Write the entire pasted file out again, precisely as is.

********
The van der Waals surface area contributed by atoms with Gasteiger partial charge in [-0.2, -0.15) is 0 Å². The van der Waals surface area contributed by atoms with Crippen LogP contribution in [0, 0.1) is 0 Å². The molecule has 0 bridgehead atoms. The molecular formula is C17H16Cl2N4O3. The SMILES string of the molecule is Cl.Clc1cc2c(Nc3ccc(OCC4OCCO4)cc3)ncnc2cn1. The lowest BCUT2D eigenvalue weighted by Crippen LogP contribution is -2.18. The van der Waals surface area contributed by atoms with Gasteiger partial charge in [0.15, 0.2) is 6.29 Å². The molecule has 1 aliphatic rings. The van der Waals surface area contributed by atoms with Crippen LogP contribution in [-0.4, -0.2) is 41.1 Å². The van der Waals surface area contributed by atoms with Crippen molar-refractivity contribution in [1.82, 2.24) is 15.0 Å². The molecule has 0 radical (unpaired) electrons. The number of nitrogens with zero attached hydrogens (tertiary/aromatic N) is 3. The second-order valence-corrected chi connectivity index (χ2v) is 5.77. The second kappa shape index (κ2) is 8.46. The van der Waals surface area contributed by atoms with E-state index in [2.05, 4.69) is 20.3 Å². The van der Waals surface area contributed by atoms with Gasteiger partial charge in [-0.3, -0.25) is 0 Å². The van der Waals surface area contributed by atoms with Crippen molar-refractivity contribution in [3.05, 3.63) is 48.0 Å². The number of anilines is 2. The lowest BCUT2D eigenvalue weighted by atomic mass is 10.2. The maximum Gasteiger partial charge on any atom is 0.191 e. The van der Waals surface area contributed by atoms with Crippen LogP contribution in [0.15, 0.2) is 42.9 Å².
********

The van der Waals surface area contributed by atoms with Gasteiger partial charge in [-0.2, -0.15) is 0 Å². The van der Waals surface area contributed by atoms with Crippen LogP contribution in [0, 0.1) is 0 Å². The molecule has 0 bridgehead atoms. The molecular formula is C17H16Cl2N4O3. The SMILES string of the molecule is Cl.Clc1cc2c(Nc3ccc(OCC4OCCO4)cc3)ncnc2cn1. The lowest BCUT2D eigenvalue weighted by Crippen LogP contribution is -2.18. The van der Waals surface area contributed by atoms with Gasteiger partial charge in [0.15, 0.2) is 6.29 Å². The molecule has 1 aliphatic rings. The van der Waals surface area contributed by atoms with Crippen LogP contribution in [-0.4, -0.2) is 41.1 Å². The van der Waals surface area contributed by atoms with Crippen molar-refractivity contribution in [1.82, 2.24) is 15.0 Å². The molecule has 0 radical (unpaired) electrons. The number of nitrogens with zero attached hydrogens (tertiary/aromatic N) is 3. The second-order valence-corrected chi connectivity index (χ2v) is 5.77. The second kappa shape index (κ2) is 8.46. The van der Waals surface area contributed by atoms with E-state index in [2.05, 4.69) is 20.3 Å². The van der Waals surface area contributed by atoms with Gasteiger partial charge in [-0.3, -0.25) is 0 Å². The van der Waals surface area contributed by atoms with Crippen molar-refractivity contribution in [3.05, 3.63) is 48.0 Å². The number of anilines is 2. The lowest BCUT2D eigenvalue weighted by atomic mass is 10.2. The maximum Gasteiger partial charge on any atom is 0.191 e. The van der Waals surface area contributed by atoms with Crippen LogP contribution in [0.15, 0.2) is 42.9 Å².